Abnormal Pap smear occurs when pre-cancerous or cancerous cells are identified.
Pap smear is also known as a cervical cytology-screening test.
A Pap smear is a simple, fast, and relatively painless medical procedure to determine the signs of cervix cancer.
The cervix is the lower, narrow portion of the uterus where it joins with the top end of the vagina.
Trained health care professionals perform this test. For a pap smear, a sample of cells from cervix is collected and examined microscopically to determine if you have cervical cancer or if you are at risk of developing cervical cancer.
A negative Pap smear means that your results are normal. A positive Pap smear means that your results are abnormal. An abnormal Pap smear can be a sign of a number of changes in the cells on your cervix.
The changes in the cell are classified as
ASC:It stands for Atypical Squamous Cells. These squamous cells usually form on the surface of your cervix. However, ASC is divided into two categories: ASC-US and ASC-H
Abnormal Pap smear resulting ASC-US indicates that some of your cervix cells are abnormal. Although some cells are abnormal, your doctor may not understand the reason for the changes in the cells or its impact on you.
However, these changes are not serious and usually caused by a vaginal infection or by a virus called HPV (human papillomavirus facts). With this condition, you may be required to have a follow-up examination such as a repeat Pap smear or HPV test.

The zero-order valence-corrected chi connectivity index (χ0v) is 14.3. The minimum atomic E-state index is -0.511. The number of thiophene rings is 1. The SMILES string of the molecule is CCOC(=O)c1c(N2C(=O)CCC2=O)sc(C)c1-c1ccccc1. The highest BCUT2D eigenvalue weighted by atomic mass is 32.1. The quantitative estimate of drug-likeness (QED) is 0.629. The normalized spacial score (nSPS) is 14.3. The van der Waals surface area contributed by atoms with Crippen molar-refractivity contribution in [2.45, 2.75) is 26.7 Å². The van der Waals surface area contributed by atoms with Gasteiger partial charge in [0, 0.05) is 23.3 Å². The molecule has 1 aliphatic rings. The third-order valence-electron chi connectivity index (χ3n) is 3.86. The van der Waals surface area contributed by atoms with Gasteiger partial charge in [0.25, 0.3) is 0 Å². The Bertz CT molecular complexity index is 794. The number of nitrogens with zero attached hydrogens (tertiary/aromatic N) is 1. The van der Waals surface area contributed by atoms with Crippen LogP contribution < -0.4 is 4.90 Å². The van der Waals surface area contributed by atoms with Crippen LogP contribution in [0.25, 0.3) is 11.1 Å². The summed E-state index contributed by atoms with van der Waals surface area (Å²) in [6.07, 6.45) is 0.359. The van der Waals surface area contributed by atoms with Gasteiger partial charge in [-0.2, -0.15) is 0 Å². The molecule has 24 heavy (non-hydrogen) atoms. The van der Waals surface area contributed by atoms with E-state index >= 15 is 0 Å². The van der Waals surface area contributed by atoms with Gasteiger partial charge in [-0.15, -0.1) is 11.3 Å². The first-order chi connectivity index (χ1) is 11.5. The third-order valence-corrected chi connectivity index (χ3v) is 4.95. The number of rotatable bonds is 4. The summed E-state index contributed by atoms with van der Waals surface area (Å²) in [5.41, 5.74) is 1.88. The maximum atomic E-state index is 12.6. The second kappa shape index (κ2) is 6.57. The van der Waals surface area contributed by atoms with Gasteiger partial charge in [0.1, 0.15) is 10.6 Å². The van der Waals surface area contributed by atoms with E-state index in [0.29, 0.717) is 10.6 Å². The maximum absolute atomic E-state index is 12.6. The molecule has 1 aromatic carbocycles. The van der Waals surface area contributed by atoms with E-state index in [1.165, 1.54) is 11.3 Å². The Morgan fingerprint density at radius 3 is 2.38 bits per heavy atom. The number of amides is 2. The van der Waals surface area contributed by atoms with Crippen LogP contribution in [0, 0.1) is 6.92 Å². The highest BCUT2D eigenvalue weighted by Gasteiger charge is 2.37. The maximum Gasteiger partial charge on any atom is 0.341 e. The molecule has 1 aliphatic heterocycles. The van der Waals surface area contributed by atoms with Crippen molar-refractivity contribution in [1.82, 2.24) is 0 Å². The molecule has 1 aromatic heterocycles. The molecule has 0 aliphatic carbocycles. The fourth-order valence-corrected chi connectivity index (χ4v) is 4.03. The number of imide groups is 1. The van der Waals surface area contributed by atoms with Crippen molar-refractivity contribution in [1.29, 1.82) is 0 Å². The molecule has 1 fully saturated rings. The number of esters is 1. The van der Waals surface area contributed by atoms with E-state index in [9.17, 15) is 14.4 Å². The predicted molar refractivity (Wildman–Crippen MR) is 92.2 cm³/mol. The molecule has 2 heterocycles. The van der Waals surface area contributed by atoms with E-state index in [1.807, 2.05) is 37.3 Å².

On the other hand, an Abnormal Pap smear resulting ASC-H indicates that some of your cells are abnormal and possibly they may be precancerous. With this condition, you are recommended to perform a colposcopy, where a closer cervix examination will be done.
AGC:It stands for Atypical Glandular Cells. Glandular cells produce mucus and are located in your cervix or uterus. An abnormal Pap smear resulting AGC indicates that some of your glandular cells are abnormal.
These changes in cells of cervix are usually more serious. You, with AGC usually have a higher risk for cervical cancer (Vaccine for Cervical Cancer). Your doctor may recommend you to have a colposcopy to determine if any irregular tissue is present.
LSIL: It stands for low-grade squamous intraepithelial lesion. An abnormal Pap smear resulting this condition indicates that there are early changes in the size and shape of the cells in the cervix.
It is often associated with the presence of HPV. Your doctor will recommend to perform a colposcopy, HPV testing or a repeat Pap smear.
HSIL: It stands for high-grade squamous intraepithelial lesion. An abnormal Pap smear resulting this condition means the cells are very unusual from normal cells, which are usually precancerous and can lead to cervical cancer. A colposcopy is recommended to determine your risk for cancer.
Inflammation:If an inflammation is present in the cells, then it results as an abnormal Pap smear. Inflammation of the cervix is very common and usually does not harm. If the inflammation is severe, then you need to have a repeat Pap smear to find the cause.